• Positive/Future - Enhance these experiences. Make up your mind to create more of them, and do the work that is necessary for this to happen.
  • Negative/Past - Repent of them. This may or may not have a religious connotation, depending on your world view. In this case I look at it as a literal interpretation of the process of repentance - to rethink what went wrong and change.
  • Negative/Future - Eliminate these things as much as you possibly can. A lot of this will be based on your ability to repent of past mistakes and decide to move as many experiences as you can into the Future/Positive cell.
Anyway...I made up this table in my mind, and started mentally filling the cells. Here's what I came up with:
  • Positive/Past
  1. Amazing wife who loves me unconditionally. A huge blessing.
  2. Wonderful children who love me and I love them.
  3. Enough financial means to live comfortably though not extravagantly.
  4. An understanding of what brought me to this point in life.
  • Positive / Future
  1. Keep working on building a strong relationship with spouse. Make it a priority.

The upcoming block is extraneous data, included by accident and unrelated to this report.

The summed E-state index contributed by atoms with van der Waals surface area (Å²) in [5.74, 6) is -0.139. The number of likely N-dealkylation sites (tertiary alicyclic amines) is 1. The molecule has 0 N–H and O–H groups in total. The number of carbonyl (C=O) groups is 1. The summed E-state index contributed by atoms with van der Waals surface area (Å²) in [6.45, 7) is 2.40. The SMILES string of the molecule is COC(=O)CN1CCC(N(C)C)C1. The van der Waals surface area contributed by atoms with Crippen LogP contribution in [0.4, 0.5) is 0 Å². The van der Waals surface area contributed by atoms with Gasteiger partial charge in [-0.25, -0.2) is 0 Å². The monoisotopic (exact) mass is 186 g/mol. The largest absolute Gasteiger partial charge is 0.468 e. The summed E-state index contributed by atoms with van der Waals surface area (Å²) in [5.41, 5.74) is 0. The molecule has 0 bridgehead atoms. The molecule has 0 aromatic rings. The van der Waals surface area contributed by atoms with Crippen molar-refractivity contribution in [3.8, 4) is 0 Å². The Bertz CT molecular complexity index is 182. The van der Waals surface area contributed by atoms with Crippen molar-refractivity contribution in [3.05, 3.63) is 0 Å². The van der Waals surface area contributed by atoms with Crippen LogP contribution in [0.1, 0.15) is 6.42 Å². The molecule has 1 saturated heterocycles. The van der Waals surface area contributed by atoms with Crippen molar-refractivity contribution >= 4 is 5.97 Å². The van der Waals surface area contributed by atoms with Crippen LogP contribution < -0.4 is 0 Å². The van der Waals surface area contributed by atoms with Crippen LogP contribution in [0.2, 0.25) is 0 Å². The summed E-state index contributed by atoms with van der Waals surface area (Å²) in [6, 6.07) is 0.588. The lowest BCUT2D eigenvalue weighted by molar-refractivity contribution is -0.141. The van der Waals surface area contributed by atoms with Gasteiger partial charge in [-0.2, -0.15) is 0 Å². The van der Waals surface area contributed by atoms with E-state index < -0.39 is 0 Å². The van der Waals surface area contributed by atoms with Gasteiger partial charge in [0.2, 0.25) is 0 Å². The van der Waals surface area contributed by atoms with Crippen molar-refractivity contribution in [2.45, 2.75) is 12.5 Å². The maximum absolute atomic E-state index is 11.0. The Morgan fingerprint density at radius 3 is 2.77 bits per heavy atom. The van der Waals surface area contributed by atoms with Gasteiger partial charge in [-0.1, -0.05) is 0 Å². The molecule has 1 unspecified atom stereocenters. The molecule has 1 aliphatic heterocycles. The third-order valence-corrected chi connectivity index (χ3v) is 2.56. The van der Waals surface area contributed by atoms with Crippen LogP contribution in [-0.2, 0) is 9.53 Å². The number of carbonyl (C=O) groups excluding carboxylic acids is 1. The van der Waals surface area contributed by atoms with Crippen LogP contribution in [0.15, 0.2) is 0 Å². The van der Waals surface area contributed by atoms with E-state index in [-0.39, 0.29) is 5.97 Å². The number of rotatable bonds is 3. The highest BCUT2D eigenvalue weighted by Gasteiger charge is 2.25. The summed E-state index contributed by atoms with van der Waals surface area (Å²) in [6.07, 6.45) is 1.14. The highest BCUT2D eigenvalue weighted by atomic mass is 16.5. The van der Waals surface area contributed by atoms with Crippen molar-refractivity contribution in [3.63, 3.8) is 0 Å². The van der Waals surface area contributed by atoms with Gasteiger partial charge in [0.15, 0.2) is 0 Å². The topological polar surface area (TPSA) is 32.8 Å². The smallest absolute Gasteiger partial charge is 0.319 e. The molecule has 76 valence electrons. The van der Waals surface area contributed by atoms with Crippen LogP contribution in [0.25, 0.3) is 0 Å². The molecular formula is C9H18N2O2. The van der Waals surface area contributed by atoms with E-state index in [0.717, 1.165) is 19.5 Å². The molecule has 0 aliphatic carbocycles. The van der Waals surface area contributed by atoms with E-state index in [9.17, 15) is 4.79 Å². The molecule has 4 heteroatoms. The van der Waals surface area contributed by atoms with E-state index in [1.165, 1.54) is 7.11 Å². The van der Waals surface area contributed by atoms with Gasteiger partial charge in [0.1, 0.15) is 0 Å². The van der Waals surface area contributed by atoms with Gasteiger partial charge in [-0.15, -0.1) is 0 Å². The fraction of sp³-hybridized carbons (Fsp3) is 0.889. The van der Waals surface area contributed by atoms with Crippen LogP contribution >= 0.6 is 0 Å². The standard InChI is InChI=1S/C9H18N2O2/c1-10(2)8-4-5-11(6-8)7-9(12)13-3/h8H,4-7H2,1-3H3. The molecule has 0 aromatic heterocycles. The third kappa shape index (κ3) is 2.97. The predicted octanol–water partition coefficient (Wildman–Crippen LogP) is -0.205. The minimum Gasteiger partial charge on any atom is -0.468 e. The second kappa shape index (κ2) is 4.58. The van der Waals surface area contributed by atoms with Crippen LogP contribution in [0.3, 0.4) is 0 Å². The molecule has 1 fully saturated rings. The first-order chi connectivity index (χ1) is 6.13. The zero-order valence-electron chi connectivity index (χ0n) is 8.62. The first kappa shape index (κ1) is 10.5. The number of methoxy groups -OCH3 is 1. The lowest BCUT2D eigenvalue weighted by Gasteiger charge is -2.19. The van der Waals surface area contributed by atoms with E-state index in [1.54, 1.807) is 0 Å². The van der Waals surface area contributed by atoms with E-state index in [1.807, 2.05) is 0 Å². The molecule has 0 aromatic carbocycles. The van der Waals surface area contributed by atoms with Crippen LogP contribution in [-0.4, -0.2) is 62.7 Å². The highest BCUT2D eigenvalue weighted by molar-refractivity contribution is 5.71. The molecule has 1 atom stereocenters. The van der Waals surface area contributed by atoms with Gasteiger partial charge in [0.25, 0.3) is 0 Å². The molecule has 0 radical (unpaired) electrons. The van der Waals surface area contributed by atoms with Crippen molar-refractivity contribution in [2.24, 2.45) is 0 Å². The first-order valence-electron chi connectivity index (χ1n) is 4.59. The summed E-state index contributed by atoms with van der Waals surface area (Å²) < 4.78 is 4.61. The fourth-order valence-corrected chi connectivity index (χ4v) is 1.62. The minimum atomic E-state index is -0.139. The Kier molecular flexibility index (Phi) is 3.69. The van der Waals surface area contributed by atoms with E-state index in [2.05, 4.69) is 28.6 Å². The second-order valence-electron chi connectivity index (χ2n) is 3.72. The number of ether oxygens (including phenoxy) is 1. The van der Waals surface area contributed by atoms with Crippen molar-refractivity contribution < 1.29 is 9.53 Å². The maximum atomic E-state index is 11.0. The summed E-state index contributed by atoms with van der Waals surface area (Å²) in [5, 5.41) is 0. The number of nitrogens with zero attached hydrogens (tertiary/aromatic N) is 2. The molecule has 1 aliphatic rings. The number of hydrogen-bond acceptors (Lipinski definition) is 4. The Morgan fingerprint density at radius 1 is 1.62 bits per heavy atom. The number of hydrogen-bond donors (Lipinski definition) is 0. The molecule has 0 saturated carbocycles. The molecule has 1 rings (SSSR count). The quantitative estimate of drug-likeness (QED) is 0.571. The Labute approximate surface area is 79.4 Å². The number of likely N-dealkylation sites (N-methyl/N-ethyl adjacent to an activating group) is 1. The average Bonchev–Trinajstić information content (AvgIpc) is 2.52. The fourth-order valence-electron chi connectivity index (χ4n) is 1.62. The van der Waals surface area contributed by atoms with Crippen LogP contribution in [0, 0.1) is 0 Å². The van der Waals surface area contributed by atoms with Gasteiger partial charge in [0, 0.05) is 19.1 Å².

2. Invest time in relationships with kids. Enjoy their uniqueness and love of life.
  3. Keep wants under control and live more frugally if possible. Donate so others may be comfortable and have what they need.
  4. Remember the people who brought me to this point, including God. Be grateful for all of them.
  • Negative / Past
  1. I don't want to work for a crazy person anymore.
  2. I don't want to have to compare myself to anyone to be happy.
  3. I don't want to be negative or critical of myself or others.
  4. I don't want to be unhappy.
As far as Negative/Future, it's an unneccessary cell for me as the goal is to eliminate them.

This was, I must admit, an illuminating exercise. This is not the complete list, of course, as some of these things are highly personal and not for public consumption. But you can get the idea.

The Powerful Idea here is that you can direct the future of your life. The reason I feel people get stuck is that they can't get their heads wrapped around this simple are the director of the film called "My Life." Not your spouse, your boss, your pastor, bishop, or priest, or the President of the United States. No one can tell you what you must do. You may choose to take advice from some of these people, but ultimately, it's your call.